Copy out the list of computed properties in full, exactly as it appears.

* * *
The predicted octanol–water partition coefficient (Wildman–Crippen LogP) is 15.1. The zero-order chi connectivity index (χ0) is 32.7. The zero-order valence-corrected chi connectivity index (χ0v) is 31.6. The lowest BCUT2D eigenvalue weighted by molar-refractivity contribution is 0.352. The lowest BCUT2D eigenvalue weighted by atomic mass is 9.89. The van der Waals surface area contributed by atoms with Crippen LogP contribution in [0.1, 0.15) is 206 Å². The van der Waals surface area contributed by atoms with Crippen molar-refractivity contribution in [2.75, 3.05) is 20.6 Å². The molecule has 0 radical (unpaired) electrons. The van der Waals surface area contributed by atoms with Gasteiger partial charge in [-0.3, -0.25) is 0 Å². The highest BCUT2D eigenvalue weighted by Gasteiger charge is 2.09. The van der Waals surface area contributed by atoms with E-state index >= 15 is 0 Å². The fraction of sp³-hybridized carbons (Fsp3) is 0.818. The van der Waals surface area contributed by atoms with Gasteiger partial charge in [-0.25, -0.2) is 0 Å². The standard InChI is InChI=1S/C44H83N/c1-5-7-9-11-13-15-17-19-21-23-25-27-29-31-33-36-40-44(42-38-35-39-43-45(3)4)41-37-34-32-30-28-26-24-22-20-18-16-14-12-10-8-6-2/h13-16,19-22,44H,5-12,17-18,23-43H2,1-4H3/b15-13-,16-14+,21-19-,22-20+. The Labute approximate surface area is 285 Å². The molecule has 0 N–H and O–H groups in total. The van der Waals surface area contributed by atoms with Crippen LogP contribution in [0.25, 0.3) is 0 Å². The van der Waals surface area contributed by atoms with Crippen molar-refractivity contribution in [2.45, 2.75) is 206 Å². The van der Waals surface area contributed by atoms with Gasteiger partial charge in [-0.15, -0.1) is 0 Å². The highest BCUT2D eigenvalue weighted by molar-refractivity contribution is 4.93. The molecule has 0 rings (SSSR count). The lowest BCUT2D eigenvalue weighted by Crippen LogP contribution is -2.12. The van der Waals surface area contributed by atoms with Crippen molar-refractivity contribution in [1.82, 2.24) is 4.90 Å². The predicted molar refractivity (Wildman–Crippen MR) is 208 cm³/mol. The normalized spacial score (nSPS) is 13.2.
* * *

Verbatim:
The predicted octanol–water partition coefficient (Wildman–Crippen LogP) is 15.1. The zero-order chi connectivity index (χ0) is 32.7. The zero-order valence-corrected chi connectivity index (χ0v) is 31.6. The lowest BCUT2D eigenvalue weighted by molar-refractivity contribution is 0.352. The lowest BCUT2D eigenvalue weighted by atomic mass is 9.89. The van der Waals surface area contributed by atoms with Crippen LogP contribution in [0.1, 0.15) is 206 Å². The van der Waals surface area contributed by atoms with Crippen molar-refractivity contribution in [2.75, 3.05) is 20.6 Å². The molecule has 0 radical (unpaired) electrons. The van der Waals surface area contributed by atoms with Gasteiger partial charge in [-0.3, -0.25) is 0 Å². The highest BCUT2D eigenvalue weighted by Gasteiger charge is 2.09. The van der Waals surface area contributed by atoms with E-state index >= 15 is 0 Å². The fraction of sp³-hybridized carbons (Fsp3) is 0.818. The van der Waals surface area contributed by atoms with Gasteiger partial charge in [-0.25, -0.2) is 0 Å². The standard InChI is InChI=1S/C44H83N/c1-5-7-9-11-13-15-17-19-21-23-25-27-29-31-33-36-40-44(42-38-35-39-43-45(3)4)41-37-34-32-30-28-26-24-22-20-18-16-14-12-10-8-6-2/h13-16,19-22,44H,5-12,17-18,23-43H2,1-4H3/b15-13-,16-14+,21-19-,22-20+. The Labute approximate surface area is 285 Å². The molecule has 0 N–H and O–H groups in total. The van der Waals surface area contributed by atoms with Crippen LogP contribution in [0.25, 0.3) is 0 Å². The van der Waals surface area contributed by atoms with Crippen molar-refractivity contribution in [2.45, 2.75) is 206 Å². The van der Waals surface area contributed by atoms with Gasteiger partial charge in [-0.15, -0.1) is 0 Å². The highest BCUT2D eigenvalue weighted by molar-refractivity contribution is 4.93. The molecule has 0 rings (SSSR count). The lowest BCUT2D eigenvalue weighted by Crippen LogP contribution is -2.12. The van der Waals surface area contributed by atoms with Crippen molar-refractivity contribution in [1.82, 2.24) is 4.90 Å². The predicted molar refractivity (Wildman–Crippen MR) is 208 cm³/mol. The normalized spacial score (nSPS) is 13.2.